Why Use Lime?

Lime allows buildings to breathe
In the search for building materials sympathetic to traditional construction, lime was found to the one of the most important. Lime binders are promoted by the Society for the Protection of Ancient Buildings for repairs because they allow buildings to breathe.

Lime provides a comfortable environment
Hygroscopic materials such as lime plasters, mortars and renders stabilise the internal relative humidity by absorbing and releasing moisture. This makes for a more comfortable environment and reduces surface condensation and mould growth.

Free lime enables autogenous healing by precipitation
When buildings made with lime are subjected to small movements thay are more likely to develop many fine cracks than the individual large cracks which occur in stiffer cement-bound buildings. Water penetration can dissolve the 'free' lime and transport it. As the water evaporates, this lime is deposited and begins to heal the cracks. This process is called autogenous healing.

Free lime encourages the growth of calcite crystals
Calcite crystals tend to be larger than those formed by more complex compounds. The crystals form in voids in lime-rich environments. Crystal growth therefore adds strength over time and allows more permeability than dense mixes with little or no free lime.
Lime provides good adhesion
The fine particle size of lime, far smaller than cement, is linked to the root meaning of the word 'lime', which is 'sticky material'. Due to the fine particle size mixes penetrate minute voids in the background more deeply than other materials. They bind gently and the stickiness gives good adhesion to other surfaces.
Lime mortars can protect adjacent materials
Lime mortars with a high free lime content have the benefit of high porosity and high permeability. These characteristics allow lime mortars to protect other adjacent materials by handling moisture movements through the building fabric and protecting masonry materials from harmful salts.
Lime renders can assist drying out by evaporation
Dense and impermeable renders can trap moisture within the building fabric. Trapped moisture is often the catalyst for various decay mechanisms. Dense renders used in conjunction with softer materials or on weaker backgrounds can cause serious problems by trapping moisture and creating high local stresses. High calcium lime renders allow evaporation and reduce the risk of trapped moisture and decay.
Lime mixes have good workability
The ability of a mortar or plaster to remain smooth and mouldable, even against the suction it may experience from porous materials, is termed workability. Good workability greatly assists good workmanship, helping to achieve full joints with good bonding to the other materials. This is what makes lime-based mixes such a pleasure to use.
Lime binders can be durable and have stood the test of time
When used carefully, lime is exceptionally durable. Caesar's Tower at Warwick Castle has stood the test of time for over 600 years, and many cathedrals have stood longer. An outstanding example is the Pantheon Temple in Rome which has a lime concrete dome spanning over 43 meters (142 feet). This has survived for nearly 2,000 years.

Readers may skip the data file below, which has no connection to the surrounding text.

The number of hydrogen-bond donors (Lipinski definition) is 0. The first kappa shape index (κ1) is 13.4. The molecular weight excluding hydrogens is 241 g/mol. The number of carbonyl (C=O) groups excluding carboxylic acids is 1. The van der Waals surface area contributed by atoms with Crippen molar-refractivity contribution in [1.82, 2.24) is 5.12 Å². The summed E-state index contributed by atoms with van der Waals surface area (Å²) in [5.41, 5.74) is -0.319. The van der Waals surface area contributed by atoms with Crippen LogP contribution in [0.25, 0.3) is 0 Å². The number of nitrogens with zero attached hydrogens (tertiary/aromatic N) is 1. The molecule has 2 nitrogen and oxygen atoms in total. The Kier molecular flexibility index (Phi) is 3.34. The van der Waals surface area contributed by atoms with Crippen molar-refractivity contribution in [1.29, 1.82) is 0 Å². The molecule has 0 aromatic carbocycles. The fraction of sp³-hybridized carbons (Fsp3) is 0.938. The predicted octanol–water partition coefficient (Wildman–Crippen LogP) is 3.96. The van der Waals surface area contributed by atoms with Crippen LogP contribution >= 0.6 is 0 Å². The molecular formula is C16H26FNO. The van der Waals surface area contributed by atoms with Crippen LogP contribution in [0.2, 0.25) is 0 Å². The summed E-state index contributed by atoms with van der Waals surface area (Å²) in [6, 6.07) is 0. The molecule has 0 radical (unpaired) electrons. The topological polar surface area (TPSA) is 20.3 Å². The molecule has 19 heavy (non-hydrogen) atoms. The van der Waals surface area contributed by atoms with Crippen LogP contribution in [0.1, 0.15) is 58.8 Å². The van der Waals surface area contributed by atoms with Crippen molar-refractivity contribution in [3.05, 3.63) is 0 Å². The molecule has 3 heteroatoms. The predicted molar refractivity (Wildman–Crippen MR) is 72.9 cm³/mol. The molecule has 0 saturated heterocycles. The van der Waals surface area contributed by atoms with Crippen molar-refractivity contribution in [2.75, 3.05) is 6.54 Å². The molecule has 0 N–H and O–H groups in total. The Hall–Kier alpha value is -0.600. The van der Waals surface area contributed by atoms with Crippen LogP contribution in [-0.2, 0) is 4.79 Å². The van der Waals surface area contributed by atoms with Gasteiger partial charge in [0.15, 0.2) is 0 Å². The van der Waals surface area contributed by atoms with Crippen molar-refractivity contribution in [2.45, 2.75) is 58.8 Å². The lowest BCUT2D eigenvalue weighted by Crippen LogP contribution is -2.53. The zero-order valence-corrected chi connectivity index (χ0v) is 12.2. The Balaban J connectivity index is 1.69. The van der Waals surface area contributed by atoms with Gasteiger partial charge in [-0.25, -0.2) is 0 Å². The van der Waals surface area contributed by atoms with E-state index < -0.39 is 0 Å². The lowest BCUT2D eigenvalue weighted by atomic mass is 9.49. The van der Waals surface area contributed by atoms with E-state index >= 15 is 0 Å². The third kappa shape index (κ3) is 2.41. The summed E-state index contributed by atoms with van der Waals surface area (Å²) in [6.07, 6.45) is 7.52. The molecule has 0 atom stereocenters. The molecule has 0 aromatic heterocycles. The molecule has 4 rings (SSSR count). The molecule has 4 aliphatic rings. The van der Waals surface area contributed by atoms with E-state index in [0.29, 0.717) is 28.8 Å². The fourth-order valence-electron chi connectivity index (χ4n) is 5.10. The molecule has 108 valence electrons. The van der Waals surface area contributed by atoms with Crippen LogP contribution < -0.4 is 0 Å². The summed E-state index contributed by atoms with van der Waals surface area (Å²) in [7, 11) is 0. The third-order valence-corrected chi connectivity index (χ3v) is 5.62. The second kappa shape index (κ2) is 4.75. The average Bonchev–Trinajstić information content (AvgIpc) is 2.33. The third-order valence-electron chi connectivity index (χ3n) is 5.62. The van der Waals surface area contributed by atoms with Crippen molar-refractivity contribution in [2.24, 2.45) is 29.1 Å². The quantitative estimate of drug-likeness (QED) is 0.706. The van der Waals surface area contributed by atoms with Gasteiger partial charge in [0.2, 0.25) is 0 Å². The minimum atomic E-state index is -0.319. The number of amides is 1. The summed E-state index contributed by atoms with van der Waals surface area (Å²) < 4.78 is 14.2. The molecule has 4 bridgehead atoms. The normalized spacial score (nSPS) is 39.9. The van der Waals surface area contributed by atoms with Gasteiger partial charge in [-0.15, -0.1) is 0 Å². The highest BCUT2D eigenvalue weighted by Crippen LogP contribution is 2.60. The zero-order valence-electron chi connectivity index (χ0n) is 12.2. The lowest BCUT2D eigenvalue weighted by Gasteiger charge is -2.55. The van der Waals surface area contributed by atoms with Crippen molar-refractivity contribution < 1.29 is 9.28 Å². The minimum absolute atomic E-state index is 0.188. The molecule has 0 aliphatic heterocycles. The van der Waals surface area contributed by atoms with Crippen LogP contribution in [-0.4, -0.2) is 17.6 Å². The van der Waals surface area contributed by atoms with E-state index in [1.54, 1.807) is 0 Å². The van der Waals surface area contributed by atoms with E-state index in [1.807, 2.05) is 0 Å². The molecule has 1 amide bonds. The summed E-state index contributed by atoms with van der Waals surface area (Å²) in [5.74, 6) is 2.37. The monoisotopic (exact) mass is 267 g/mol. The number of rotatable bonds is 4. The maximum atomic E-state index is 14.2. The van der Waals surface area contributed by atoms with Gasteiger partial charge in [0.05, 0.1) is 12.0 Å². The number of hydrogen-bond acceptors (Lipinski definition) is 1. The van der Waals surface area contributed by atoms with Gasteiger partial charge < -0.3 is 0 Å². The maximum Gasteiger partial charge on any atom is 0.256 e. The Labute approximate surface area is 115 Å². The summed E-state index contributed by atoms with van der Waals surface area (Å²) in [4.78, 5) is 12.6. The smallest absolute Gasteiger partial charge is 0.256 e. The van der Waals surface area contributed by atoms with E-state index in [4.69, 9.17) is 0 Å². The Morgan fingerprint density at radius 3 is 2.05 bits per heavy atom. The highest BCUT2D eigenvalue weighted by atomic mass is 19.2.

Lime finishes are beautiful
The double refraction of calcite crystals give a unique aesthetic combining a soft texture with a lustre that has a liveliness and delight of its own.
Lime contributes to a healthy environment
Due to its alkalinity fresh lime is caustic and has been used, often in the form of limewash, for its disinfectant qualities. Lime is also used for water purification.
The use of lime has ecological benefits
Lime stone can be burnt at relatively low temperatures to achieve full calcinations. Kilns need to reach 900 to 1,000ºC as opposed to 1,300 to 1,400 for OPC. Free lime absorbs carbon dioxide in the setting process of carbonation. It is possible to produce lime locally on a small scale and if this is done the consequent reduction in long distance transport also has ecological benefits.
Local limes enhance regional identity and diversity
The diversity of limestone types provides variety and local distinctiveness. Different limes will vary in colour, texture and setting properties. Local limes have a regional identity, they give a sense of place and provide a continuous link with the local aesthetic. Local colour is the obvious example in respect of limewashes.
Disfiguring by excess cement can be avoided by the use of lime
On site the temptation to use quick and easy solutions of short-term gain can lead to long-term problems. The attraction of using excess cement to be 'safe' is understandable if not desirable. The fact that it is plentiful, inexpensive and readily available adds to the problem. There is a high probability that over-strong and dense mixes that are not fit for purpose will be used in excess. The physical damage and unsightly aesthetic that results from this can be avoided by the use of lime.
This is an extract from An Introduction to Building Limes by Stafford Holmes, presented to the Foresight Lime research Conference at Manchester University on 19 November 2002.

SJ Lardner Traditional Plasterer
3 Yorke Road, Croxley Green, Rickmansworth, Herts WD3 3DW
Tel 01923 779283 Mobile 07767 428010
email: slardner@btinternet.com